In New York City, utility infrastructure is buried directly underground in a disorganized manner, so utility companies and the city have to excavate roads to manage utilities. The clients are considering building underground utility tunnels (utilidors) that enable repair and upgrade activities without excavation. In this project, the team refined the Life Cycle Cost-Benefit Analysis (LCCBA) model for the 2020 Capstone with the goal of identifying the long-term value of utilidors. First, focusing on the subsurface value, the team conducted case studies of several cities (e.g., Tokyo and Singapore) to identify costs and benefits, and cost-sharing methods between the public sector and utility companies. Based on these case studies, the team proposed a revenue model, in which revenue is generated based on two criteria: savings generated to utility providers, and cross-section space they use inside utilidors.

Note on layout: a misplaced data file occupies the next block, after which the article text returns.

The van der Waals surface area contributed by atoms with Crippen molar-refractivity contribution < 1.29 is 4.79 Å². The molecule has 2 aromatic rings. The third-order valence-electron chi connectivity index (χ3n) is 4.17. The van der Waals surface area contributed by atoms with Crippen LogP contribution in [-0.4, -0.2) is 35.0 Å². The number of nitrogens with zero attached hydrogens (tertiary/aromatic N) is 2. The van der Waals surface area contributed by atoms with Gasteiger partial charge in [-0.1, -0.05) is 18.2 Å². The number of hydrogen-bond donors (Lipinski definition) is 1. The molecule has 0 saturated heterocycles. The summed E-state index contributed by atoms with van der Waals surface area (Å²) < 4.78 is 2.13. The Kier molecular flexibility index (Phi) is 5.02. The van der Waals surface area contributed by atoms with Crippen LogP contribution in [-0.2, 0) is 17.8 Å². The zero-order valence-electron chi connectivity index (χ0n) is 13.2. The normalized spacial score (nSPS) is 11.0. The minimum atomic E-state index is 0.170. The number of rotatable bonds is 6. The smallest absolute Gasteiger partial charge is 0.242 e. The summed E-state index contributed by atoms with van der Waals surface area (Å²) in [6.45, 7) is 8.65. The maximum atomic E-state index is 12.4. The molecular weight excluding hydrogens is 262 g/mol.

Second, the team focused on the use of Information and Communication Technology (ICT) and investigated the management of water infrastructure using ICT. Moreover, the team conducted a cost-benefit analysis of the application of ICT to utility management in NYC. The team conducted an in-depth analysis focusing on direct costs. As a result, the team concluded that the benefits of constructing a utilidor exceed the costs of current practices. The team then proposed three bond options as financing models for the project. The team concluded that the implementation of utilidors would be beneficial and feasible and that the ICT would allow for even more efficient management of utilities in NYC.